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Mark 9:45 NIV

And if your foot causes you to stumble, cut it off. It is better for you to enter life crippled than to have two feet and be thrown into hell.

Berean Literal Bible

And if your foot should cause you to stumble, cut it off; it is better for you to enter into life lame, than having the two feet, to be cast into Gehenna.

Matthew 11:23 New International Version

And you, Capernaum, will you be lifted to the heavens? No, you will go down to Hades. For if the miracles that were performed in you had been performed in Sodom, it would have remained to this day.

Is hell/Gehenna the same as Hades?

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This question is complicated by the fact that many Bible versions translate both Gehenna and Hades as the English word "Hell".

Online Etymology Dictionary says this of the original derivation of the word "hell":

Literally "concealed place" (compare Old Norse hellir "cave, cavern"), from PIE root *kel- (1) "to cover, conceal, save."

Storing potatoes in a cellar over winter used to be known as "helling potatoes".

But today we popularly associate that word with a supernatural world, popularized by Dante's Divine Comedy. This idea of a place where unsaved immortal souls are tortured forever and ever is a central doctrine of both Roman Catholicism and many Protestant denominations.

But Biblically, there is very little support for such a concept. And the underlying idea behind it fundamentally goes against the Biblical view of God as being loving and forgiving.

In order to understand the difference between Gehenna and Hades, we must avoid the word "Hell" and even more importantly avoid letting any thoughts about the popular view of Hell enter into the analysis.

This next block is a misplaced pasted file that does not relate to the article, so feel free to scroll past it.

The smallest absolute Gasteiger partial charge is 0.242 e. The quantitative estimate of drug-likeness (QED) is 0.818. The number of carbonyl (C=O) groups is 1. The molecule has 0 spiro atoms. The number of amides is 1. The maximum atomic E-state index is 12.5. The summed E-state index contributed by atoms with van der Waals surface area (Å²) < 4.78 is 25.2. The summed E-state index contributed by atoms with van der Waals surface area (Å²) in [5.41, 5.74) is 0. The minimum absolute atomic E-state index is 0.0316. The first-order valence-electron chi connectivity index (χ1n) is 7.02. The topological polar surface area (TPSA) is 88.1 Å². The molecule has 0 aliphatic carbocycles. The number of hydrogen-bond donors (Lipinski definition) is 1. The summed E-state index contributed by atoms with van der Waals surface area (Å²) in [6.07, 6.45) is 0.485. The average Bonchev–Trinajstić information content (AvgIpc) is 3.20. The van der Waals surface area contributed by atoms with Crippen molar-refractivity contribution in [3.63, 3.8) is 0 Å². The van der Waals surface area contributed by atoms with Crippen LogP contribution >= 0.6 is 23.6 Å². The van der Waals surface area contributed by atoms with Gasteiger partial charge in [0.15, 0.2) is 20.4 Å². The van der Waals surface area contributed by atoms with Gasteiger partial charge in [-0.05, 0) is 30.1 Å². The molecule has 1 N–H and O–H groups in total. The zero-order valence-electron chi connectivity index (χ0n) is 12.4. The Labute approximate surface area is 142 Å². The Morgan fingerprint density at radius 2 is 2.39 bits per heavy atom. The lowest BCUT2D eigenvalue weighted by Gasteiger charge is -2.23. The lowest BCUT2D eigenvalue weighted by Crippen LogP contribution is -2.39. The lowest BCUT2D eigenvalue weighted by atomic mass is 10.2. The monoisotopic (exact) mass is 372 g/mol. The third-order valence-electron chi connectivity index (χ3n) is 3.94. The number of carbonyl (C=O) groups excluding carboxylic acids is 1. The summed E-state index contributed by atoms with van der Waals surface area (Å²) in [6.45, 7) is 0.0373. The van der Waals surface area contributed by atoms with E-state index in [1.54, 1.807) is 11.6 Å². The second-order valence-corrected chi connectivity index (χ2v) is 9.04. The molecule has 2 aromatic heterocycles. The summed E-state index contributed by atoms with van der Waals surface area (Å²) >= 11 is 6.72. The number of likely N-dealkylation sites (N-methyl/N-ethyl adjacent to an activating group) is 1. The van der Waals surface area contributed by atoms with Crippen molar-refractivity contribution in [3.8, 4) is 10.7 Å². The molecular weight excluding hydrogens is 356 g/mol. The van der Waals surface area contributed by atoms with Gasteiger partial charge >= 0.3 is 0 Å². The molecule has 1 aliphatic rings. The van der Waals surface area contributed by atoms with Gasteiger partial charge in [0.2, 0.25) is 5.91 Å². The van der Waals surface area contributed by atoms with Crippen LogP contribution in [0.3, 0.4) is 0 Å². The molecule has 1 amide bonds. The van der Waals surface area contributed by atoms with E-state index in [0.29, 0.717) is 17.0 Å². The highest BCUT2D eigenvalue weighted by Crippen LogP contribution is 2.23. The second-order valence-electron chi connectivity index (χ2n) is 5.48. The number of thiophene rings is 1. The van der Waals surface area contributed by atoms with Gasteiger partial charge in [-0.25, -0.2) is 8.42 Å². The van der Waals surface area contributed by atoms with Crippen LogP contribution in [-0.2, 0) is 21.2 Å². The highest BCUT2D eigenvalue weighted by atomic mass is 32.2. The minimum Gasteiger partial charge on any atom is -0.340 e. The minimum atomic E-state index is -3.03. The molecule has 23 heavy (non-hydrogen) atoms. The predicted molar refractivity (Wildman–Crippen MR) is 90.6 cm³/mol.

The Hebrew scriptures have two words with similar meanings:

  • "qeber" refers to a tomb, sepulchre, burying place, grave site, memorial, etc. It is the physical place or evidence of burial that living people can see and visit.
  • "sheol" is the hidden place where a body actually is. It can't be seen without exhumation, etc.

Neither word necessarily has any supernatural meaning.

Similarly, the Greek scriptures have two words with similar meanings:

  • "Hades" (ᾅδης) is the same as "sheol". It is simply the grave where bodies are buried and decompose.
  • "Gehenna" (γέεννα) refers to a garbage dump where trash and unwanted bodies are burned to ashes.

"Hades" signifies physical death, awaiting resurrection. "Gehenna" signifies total destruction and nothingness. Neither of them imply conscious awareness or being tortured for ever, as popularized by Dante.


Throughout the Greek scriptures, "Hades" simply refers to the physical grave where a body is buried. It has no supernatural meaning of itself, but is sometimes used to symbolize unconscious dead people awaiting resurrection.

"Gehenna" is used more metaphorically, to indicate total and permanent destruction.

Many scriptures, especially the book of Revelation, talk of both concepts: those that "sleep" in Hades and will one day be resurrected; and those that will be burned to ashes.

Eventually all humanity will be resurrected (in one of three general resurrections). Those that are saved will be given immortality, while those that choose to remain incorrigible will be destroyed.

The concept of an "immortal soul" appears nowhere in the Bible. In fact, quite the opposite. As Ezekiel 18:20 says: "The soul that sinneth, it shall die.".

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    You have to be careful interpreting "soul" in the old testament, which just means "life", as "soul" to the modern reader. Hence Ezekiel 18.20 is better translated as "The one who sins will die." (see NASB). In general your interpretation, while not completely idiosyncratic, is certainly a minority view.
    – Robert
    Feb 3 at 4:21
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    @Robert Whether it is a minority view or not has nothing to do with it being valid or invalid. If it is from the scripture without reading in that which is not there then it has merit. +1
    – steveowen
    Feb 3 at 4:24
  • Excellent answer - based irrefutably in Scripture.
    – Dottard
    Feb 3 at 8:00
  • @RayButterworth thank you for your thoughtful answer. Is Gehenna the same as the lake of fire in Revelation?
    – Tony Chan
    Feb 3 at 15:05
  • @TonyChan, Gehenna is symbolic of the lake of fire. Gehenna, "Valley of Hinnom", is a real place, near Jerusalem. Anciently it was a site of child-sacrifice by fire (e.g. Jeremiah 7:31), and later a site where Roman soldiers cremated their dead. It's also traditionally believed to have been the location of a burning rubbish heap. People of Jesus's time would have thought of it as a place where things are totally destroyed. Feb 3 at 16:11

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